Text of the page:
Mélanie and Maximin, the two children privileged to see Mary in 1846, came from the town of Corps near Grenoble, in a poor part of south-eastern France. Maximin Giraud was eleven years old at the time and Mélanie Calvat fourteen. On Saturday 19 September, they were looking after their employer’s cattle, high up on the pasture above La Salette, a village near Corps, when they saw a wonderful apparition of Mary.
A globe of light opened to reveal a resplendent woman seated on a stone with her head in her hands. The children later described her as very tall and beautiful, wearing a long, white, pearl studded, sleeved dress, and a white shawl, with some sort of tiara or crown on her head. Hanging from her neck was a large crucifix adorned with a small hammer and pincers, with a brilliantly shining figure of Christ on it. The whole effect was as if she was made of light.
Speaking tearfully she told them that unless people repented she would be forced to let go the arm of her son because it had become so heavy. Mary went on to complain that she had to pray ceaselessly to her son for them, but the people still worked on Sundays and blasphemed. She also spoke of coming punishments for these sins, including crop blights and famine. She confided a secret to each of the children, which they were not to divulge, although eventually these secrets were made known to Pope Pius IX.
Finally she asked the children to spread her message before disappearing. When the children returned home they told their story, an account of which was taken down in writing the next day. They faced much opposition in making known Mary’s message, but they maintained their story with resolution. The local Bishop too faced quite a degree of opposition in investigating the apparition, and it was only after four years, and having set up two commissions of enquiry, that Mgr de Bruillard, as bishop of Grenoble, approved of devotion to Our Lady of Salette, in the following terms.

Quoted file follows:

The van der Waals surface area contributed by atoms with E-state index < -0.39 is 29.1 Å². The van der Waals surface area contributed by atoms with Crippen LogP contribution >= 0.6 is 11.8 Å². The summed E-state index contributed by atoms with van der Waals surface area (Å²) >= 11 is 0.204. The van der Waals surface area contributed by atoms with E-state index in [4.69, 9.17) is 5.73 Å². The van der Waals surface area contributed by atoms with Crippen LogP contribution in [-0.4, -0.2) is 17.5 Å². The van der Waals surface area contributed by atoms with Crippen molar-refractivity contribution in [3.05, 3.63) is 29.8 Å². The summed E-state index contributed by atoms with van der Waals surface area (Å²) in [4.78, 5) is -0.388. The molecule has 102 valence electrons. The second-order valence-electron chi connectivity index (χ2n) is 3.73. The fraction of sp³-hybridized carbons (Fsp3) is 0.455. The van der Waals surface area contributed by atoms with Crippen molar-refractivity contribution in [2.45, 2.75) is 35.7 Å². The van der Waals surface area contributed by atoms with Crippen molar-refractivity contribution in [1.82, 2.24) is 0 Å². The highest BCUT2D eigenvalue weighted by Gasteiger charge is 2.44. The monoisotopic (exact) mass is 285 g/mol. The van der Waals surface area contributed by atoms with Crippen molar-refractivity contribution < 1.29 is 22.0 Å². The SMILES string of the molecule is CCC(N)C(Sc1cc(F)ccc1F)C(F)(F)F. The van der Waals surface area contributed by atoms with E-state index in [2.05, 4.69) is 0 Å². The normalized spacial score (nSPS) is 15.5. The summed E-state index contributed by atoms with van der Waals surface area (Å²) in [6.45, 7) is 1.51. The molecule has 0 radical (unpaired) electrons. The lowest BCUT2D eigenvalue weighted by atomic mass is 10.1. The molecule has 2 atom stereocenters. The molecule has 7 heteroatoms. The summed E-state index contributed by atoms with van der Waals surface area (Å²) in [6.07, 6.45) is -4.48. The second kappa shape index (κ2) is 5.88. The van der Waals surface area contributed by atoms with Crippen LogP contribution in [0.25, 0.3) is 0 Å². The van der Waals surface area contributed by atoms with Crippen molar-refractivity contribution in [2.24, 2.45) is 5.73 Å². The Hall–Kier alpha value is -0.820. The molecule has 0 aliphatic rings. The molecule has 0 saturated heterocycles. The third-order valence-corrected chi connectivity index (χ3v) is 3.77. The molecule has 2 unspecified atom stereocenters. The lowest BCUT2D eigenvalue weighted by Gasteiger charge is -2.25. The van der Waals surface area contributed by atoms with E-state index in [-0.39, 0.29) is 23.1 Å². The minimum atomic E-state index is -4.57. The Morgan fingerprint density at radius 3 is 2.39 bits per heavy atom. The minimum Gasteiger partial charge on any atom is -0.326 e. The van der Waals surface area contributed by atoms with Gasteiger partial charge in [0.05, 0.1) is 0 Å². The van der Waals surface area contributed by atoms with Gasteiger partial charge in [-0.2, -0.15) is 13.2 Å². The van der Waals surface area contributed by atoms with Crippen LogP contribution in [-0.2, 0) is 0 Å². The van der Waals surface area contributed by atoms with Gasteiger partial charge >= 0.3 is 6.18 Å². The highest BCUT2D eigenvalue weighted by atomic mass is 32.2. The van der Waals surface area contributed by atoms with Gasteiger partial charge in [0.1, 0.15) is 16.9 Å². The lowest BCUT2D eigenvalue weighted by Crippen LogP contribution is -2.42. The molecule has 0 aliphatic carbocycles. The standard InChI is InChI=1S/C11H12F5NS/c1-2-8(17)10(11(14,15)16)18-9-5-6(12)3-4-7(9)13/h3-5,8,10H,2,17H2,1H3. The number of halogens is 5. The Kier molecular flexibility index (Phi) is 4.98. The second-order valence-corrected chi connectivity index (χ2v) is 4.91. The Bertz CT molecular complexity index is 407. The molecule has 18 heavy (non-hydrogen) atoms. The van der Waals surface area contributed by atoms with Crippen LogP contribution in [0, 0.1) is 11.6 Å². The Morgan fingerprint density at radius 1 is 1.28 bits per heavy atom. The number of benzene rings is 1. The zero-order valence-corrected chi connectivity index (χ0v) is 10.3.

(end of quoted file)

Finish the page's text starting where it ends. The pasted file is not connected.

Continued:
“We declare that the apparition of the Blessed Virgin to two shepherds, on September 19, 1846, on a mountain in the Alps in the parish of La Salette, bears in itself all the marks of truth and that the faithful are justified in believing without question in its truth. And so, to mark our lively gratitude to God and the glorious Virgin Mary, we authorise the cult of Our Lady of La Salette.”
Saint Annibale Di Francia and Melanie Calvat
From: “THE KINGDOM OF THE DIVINE WILL
An Introduction to the Servant of God Luisa Piccarreta
The Little Daughter of the Divine Will”
1897 – 1898
Saint Annibale and Melanie Calvat with Daughters of Divine Zeal
In the beginning, Saint Annibale entrusted the girls’ orphanage to a distinguished widow who had been converted to a life of piety through one of his sermons: Laura Jensen Bucca was a genuine help to him for several years, but then she resigned. The priest turned to various religious communities, only in vain. So he decided to found his own congregation of nuns whom he called Daughters of Divine Zeal, patterned after the inspiration of the Rogate – the expression of the zeal burning in the Sacred Heart of Jesus for the glory of the Father and the salvation of souls.
The budding community was not without its headaches: tribulation goes hand in hand with all the works of God. Not only that, it is the bright badge of divine favor. In the light of a schism which occurred, the Institute was suppressed by Church authority. Thanks to the offices of a venerable Friar Minor, Fr. Bernard of Portosalvo, a one-year stay on the decree was given to the Fr. Annibale. The Institute was put on trial. During that year, he had as a cooperator for his work none other than Melanie Calvat, the famous young shepherdess to whom the Mother of God appeared on the mountain of La-Salette. Melanie remained at the Institute for one year, from September 1897 to September 1898 – a year which, in the words of Saint Annibale, was a year of blessing. The trial period was weathered successfully, having a healthy and vigorous effect on the community, and the women’s congregation was put on a safe footing.
Melanie died at the age of 72, alone and unattended, on December 14, 1904, at Altamura, near Bari, Italy. She is buried beneath a marble column with a bas-relief depiction of Our Lady welcoming her into heaven. In spite of her unapproved writings, Melanie was always faithful to her original account of the apparition and message of La Salette. She demonstrated this at the Shrine of La Salette during her last visit there September 8-19,1902.